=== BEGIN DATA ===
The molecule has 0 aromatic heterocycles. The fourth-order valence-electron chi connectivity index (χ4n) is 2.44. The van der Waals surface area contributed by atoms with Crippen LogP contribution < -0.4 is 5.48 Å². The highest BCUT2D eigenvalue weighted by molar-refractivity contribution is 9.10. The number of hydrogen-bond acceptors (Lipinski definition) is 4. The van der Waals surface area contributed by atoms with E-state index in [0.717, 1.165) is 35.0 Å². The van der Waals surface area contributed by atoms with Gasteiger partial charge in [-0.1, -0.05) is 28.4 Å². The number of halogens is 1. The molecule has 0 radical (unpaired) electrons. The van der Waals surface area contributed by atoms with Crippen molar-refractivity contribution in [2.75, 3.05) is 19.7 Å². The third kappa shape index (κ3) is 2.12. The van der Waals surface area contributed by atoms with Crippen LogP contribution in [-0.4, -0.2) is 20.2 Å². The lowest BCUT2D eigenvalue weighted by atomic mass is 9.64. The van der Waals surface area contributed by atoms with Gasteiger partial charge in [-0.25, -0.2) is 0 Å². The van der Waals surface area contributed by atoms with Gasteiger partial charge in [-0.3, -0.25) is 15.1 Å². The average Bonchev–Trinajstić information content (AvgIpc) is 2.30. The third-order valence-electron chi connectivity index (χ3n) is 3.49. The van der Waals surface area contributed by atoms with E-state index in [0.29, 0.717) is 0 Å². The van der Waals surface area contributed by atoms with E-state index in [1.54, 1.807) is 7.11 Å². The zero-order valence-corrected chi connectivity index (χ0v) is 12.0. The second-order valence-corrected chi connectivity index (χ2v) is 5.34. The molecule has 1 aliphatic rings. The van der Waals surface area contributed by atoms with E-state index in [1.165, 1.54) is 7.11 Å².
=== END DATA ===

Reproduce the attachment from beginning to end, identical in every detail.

The molecule has 0 aromatic heterocycles. The fourth-order valence-electron chi connectivity index (χ4n) is 2.44. The van der Waals surface area contributed by atoms with Crippen LogP contribution < -0.4 is 5.48 Å². The highest BCUT2D eigenvalue weighted by molar-refractivity contribution is 9.10. The number of hydrogen-bond acceptors (Lipinski definition) is 4. The van der Waals surface area contributed by atoms with E-state index in [0.717, 1.165) is 35.0 Å². The van der Waals surface area contributed by atoms with Gasteiger partial charge in [-0.1, -0.05) is 28.4 Å². The number of halogens is 1. The molecule has 0 radical (unpaired) electrons. The van der Waals surface area contributed by atoms with Crippen molar-refractivity contribution in [2.75, 3.05) is 19.7 Å². The third kappa shape index (κ3) is 2.12. The van der Waals surface area contributed by atoms with Crippen LogP contribution in [-0.4, -0.2) is 20.2 Å². The lowest BCUT2D eigenvalue weighted by atomic mass is 9.64. The van der Waals surface area contributed by atoms with Gasteiger partial charge in [-0.25, -0.2) is 0 Å². The van der Waals surface area contributed by atoms with Gasteiger partial charge in [-0.3, -0.25) is 15.1 Å². The average Bonchev–Trinajstić information content (AvgIpc) is 2.30. The third-order valence-electron chi connectivity index (χ3n) is 3.49. The van der Waals surface area contributed by atoms with E-state index in [0.29, 0.717) is 0 Å². The van der Waals surface area contributed by atoms with E-state index in [1.54, 1.807) is 7.11 Å². The zero-order valence-corrected chi connectivity index (χ0v) is 12.0. The second-order valence-corrected chi connectivity index (χ2v) is 5.34. The molecule has 1 aliphatic rings. The van der Waals surface area contributed by atoms with E-state index in [1.165, 1.54) is 7.11 Å².